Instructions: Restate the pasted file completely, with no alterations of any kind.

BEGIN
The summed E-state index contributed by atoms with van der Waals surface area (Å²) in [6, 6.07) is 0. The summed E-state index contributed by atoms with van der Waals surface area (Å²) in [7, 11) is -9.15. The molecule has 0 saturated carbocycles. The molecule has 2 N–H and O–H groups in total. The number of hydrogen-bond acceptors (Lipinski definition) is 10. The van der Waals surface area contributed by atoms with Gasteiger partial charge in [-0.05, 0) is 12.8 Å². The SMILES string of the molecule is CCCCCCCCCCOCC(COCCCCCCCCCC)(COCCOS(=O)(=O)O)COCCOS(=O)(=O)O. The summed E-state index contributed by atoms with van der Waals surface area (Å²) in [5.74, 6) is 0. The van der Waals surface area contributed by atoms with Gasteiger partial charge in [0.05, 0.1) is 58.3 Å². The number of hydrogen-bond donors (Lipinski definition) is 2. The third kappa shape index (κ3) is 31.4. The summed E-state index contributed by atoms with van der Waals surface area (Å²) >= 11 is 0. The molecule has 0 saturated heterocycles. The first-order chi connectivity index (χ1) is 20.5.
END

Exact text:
The summed E-state index contributed by atoms with van der Waals surface area (Å²) in [6, 6.07) is 0. The summed E-state index contributed by atoms with van der Waals surface area (Å²) in [7, 11) is -9.15. The molecule has 0 saturated carbocycles. The molecule has 2 N–H and O–H groups in total. The number of hydrogen-bond acceptors (Lipinski definition) is 10. The van der Waals surface area contributed by atoms with Gasteiger partial charge in [-0.05, 0) is 12.8 Å². The SMILES string of the molecule is CCCCCCCCCCOCC(COCCCCCCCCCC)(COCCOS(=O)(=O)O)COCCOS(=O)(=O)O. The summed E-state index contributed by atoms with van der Waals surface area (Å²) in [5.74, 6) is 0. The van der Waals surface area contributed by atoms with Gasteiger partial charge in [0.05, 0.1) is 58.3 Å². The number of hydrogen-bond donors (Lipinski definition) is 2. The third kappa shape index (κ3) is 31.4. The summed E-state index contributed by atoms with van der Waals surface area (Å²) >= 11 is 0. The molecule has 0 saturated heterocycles. The first-order chi connectivity index (χ1) is 20.5.